Book Review: “The Night Portrait” Is A Remarkably Well-Written Tale

An exciting, dual-timeline historical novel about the creation of one of Leonardo da Vinci’s most famous paintings, Portrait of a Lady with an Ermine, and the woman who fought to save it from Nazi destruction during World War II.

‘The Night Portrait’ is a fantastic read. I was very impressed because it was written on dual timelines; the 1930s and the 1400s and the marvelous centerpiece for the story is Leonardo Da Vinci’s “Lady with an Ermine.” Author Laura Morelli weaves her characters so well that you can almost hear the marketplaces and breathe in the stink of the streets of Milan.

It is Milan, 1492, and we have a sixteen-year-old girl, Cecilia, who is being shipped off to a convent because her brothers have drunk and gambled away her dowry. On the journey, she catches the eye of Ludovico Sforza, the Duke of Milan, and ends up becoming his mistress and the mother to his son. As a gift to her, Ludovico has Da Vinci paint a portrait of her, which eventually becomes known as “Lady with an Ermine.”

Meanwhile, in Munich during World War II, Edith Becker, who works restoring works of art, has cataloged the Polish owners of art and she is told she will be responsible for the best art to go to the Führer for safekeeping. Edith is appalled because she knows once taken to Germany, they will never be returned. She starts to keep a ledger with the names of the owners.

Dominic, an American soldier, lands on the beaches of Normandy with his fellow soldier survivors and dreams of his lovely girl and his two babies. He becomes attached to the famous Monuments Men, and with Edith’s help, they set out to rescue and preserve what art they can find.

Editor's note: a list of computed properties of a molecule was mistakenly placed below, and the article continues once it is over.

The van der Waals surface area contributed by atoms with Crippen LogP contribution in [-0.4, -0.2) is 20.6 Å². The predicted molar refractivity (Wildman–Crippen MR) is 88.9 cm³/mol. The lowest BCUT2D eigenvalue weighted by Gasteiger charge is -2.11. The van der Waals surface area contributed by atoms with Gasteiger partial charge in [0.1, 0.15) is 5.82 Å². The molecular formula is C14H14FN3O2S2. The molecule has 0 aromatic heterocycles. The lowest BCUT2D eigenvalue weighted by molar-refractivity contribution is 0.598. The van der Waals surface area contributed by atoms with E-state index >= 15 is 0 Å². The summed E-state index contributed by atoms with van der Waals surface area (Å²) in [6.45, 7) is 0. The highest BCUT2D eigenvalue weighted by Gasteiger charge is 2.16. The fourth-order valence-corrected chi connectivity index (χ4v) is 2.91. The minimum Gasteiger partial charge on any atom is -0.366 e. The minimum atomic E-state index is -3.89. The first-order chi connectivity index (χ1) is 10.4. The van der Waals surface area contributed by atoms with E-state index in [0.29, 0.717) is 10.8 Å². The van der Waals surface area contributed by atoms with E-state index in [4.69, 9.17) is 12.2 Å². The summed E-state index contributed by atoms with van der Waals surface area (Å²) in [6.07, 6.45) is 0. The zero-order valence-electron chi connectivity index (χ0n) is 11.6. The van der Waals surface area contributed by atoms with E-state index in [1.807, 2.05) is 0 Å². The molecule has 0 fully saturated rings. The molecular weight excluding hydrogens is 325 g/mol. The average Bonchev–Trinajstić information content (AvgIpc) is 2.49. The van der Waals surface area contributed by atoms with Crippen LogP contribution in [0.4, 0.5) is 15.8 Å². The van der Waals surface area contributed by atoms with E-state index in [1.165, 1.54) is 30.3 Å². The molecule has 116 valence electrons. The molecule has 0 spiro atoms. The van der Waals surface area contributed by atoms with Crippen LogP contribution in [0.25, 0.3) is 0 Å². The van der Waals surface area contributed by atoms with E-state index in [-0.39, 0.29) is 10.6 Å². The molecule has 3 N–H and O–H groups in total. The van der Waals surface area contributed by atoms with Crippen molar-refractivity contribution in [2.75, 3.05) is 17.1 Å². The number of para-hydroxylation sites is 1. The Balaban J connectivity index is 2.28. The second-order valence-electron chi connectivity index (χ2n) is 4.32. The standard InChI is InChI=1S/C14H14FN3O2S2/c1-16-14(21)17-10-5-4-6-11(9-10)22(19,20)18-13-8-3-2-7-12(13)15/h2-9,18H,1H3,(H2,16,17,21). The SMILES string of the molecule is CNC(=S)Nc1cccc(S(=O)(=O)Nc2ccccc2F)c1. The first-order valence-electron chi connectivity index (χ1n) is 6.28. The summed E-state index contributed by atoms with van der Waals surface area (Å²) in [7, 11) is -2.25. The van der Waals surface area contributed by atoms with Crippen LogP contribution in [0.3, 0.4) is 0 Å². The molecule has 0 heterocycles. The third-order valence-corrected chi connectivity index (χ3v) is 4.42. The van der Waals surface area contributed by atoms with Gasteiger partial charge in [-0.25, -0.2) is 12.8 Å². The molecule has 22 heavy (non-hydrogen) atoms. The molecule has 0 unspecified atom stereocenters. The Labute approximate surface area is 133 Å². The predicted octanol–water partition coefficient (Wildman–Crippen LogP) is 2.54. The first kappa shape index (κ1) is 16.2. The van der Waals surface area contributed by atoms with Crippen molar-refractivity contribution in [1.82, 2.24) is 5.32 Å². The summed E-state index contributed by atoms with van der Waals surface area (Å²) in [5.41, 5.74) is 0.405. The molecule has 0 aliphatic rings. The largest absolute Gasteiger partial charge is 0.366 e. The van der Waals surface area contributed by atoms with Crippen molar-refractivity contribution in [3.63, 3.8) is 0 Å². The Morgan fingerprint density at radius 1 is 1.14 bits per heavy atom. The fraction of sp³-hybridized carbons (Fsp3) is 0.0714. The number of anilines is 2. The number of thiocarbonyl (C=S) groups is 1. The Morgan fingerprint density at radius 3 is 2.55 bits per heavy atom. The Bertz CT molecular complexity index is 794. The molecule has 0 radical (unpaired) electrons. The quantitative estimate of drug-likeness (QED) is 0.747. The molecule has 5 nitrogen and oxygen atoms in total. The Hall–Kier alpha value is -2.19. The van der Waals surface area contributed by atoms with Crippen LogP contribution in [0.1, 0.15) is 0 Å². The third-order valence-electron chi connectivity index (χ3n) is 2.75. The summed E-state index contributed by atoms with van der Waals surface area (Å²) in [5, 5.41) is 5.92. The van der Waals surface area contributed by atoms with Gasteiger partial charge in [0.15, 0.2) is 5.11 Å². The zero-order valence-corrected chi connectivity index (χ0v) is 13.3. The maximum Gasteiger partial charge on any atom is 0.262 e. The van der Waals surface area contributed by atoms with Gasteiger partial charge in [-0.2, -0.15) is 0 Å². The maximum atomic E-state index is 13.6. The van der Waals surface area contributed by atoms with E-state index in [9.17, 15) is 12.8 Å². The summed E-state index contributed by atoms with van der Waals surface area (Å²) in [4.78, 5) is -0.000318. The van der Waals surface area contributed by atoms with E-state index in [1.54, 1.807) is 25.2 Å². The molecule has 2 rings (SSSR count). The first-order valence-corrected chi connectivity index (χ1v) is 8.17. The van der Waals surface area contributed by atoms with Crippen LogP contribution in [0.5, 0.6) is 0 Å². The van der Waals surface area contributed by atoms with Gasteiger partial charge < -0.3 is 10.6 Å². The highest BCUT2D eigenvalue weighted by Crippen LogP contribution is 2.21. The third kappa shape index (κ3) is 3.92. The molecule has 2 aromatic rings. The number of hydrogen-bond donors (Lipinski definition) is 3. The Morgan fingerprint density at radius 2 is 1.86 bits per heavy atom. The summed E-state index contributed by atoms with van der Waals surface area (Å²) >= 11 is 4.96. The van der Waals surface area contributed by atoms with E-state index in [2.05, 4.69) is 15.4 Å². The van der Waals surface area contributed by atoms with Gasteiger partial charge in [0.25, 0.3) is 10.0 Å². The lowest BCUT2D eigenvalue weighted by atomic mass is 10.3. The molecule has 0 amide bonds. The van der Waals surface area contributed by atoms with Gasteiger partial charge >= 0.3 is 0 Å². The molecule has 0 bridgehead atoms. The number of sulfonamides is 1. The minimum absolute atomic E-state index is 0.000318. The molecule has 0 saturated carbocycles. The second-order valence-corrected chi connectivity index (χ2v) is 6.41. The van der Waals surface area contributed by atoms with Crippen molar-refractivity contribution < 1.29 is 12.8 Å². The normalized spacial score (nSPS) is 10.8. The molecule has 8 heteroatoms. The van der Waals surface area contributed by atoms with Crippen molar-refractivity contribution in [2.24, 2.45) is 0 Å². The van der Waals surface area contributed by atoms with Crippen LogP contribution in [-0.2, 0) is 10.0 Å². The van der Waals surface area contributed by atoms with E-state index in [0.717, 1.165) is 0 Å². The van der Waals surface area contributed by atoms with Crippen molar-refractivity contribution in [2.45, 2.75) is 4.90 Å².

Da Vinci and his friend, Bernardo, a poet to the court, try to protect little Cecilia as they know what will happen to her being a Duke’s mistress.

I can picture the sea turning red, the streets of Poland crushed and broken as its people are dragged away to the concentration camps. There is such a blend of love, blood, and war, it takes your breath away. Moving from one timeframe to another is no easy feat but Morelli does it with style and panache. I did cry a few times, you would have to be heartless not to feel what the American soldiers go through when they discover what the concentration camps are for. Thousands of dead naked bodies everywhere. You can read this many times but you will never forget it, once it is in your mind, it is there forever. This is a keeper and very highly recommended.

Available in bookstores September 8th

Ann McDonald

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